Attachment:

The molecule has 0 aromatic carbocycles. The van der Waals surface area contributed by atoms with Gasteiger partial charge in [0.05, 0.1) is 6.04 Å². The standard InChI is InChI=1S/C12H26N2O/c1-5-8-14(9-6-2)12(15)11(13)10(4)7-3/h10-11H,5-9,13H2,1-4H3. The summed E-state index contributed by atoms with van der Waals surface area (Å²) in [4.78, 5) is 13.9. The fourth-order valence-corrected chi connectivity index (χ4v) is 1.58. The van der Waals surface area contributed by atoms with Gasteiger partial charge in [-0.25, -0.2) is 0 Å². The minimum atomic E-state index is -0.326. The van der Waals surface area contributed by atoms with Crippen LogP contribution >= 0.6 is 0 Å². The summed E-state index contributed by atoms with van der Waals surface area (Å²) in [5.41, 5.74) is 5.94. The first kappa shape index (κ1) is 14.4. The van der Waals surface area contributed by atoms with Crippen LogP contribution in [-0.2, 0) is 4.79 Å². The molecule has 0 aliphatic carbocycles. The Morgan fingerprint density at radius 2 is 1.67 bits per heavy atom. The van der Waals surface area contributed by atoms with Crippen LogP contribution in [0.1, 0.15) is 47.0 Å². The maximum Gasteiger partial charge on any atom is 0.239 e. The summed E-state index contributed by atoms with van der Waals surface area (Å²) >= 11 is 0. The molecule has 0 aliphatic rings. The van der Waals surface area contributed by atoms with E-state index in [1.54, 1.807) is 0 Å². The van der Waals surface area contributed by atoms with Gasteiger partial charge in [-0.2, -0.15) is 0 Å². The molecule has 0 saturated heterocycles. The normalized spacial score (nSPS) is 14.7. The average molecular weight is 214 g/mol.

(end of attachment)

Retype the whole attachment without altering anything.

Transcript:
The molecule has 0 aromatic carbocycles. The van der Waals surface area contributed by atoms with Gasteiger partial charge in [0.05, 0.1) is 6.04 Å². The standard InChI is InChI=1S/C12H26N2O/c1-5-8-14(9-6-2)12(15)11(13)10(4)7-3/h10-11H,5-9,13H2,1-4H3. The summed E-state index contributed by atoms with van der Waals surface area (Å²) in [4.78, 5) is 13.9. The fourth-order valence-corrected chi connectivity index (χ4v) is 1.58. The van der Waals surface area contributed by atoms with Gasteiger partial charge in [-0.25, -0.2) is 0 Å². The minimum atomic E-state index is -0.326. The van der Waals surface area contributed by atoms with Crippen LogP contribution >= 0.6 is 0 Å². The summed E-state index contributed by atoms with van der Waals surface area (Å²) in [5.41, 5.74) is 5.94. The first kappa shape index (κ1) is 14.4. The van der Waals surface area contributed by atoms with Crippen LogP contribution in [-0.2, 0) is 4.79 Å². The molecule has 0 aliphatic carbocycles. The Morgan fingerprint density at radius 2 is 1.67 bits per heavy atom. The van der Waals surface area contributed by atoms with Crippen LogP contribution in [0.1, 0.15) is 47.0 Å². The maximum Gasteiger partial charge on any atom is 0.239 e. The summed E-state index contributed by atoms with van der Waals surface area (Å²) >= 11 is 0. The molecule has 0 aliphatic rings. The van der Waals surface area contributed by atoms with E-state index in [1.54, 1.807) is 0 Å². The van der Waals surface area contributed by atoms with Gasteiger partial charge in [-0.2, -0.15) is 0 Å². The molecule has 0 saturated heterocycles. The normalized spacial score (nSPS) is 14.7. The average molecular weight is 214 g/mol.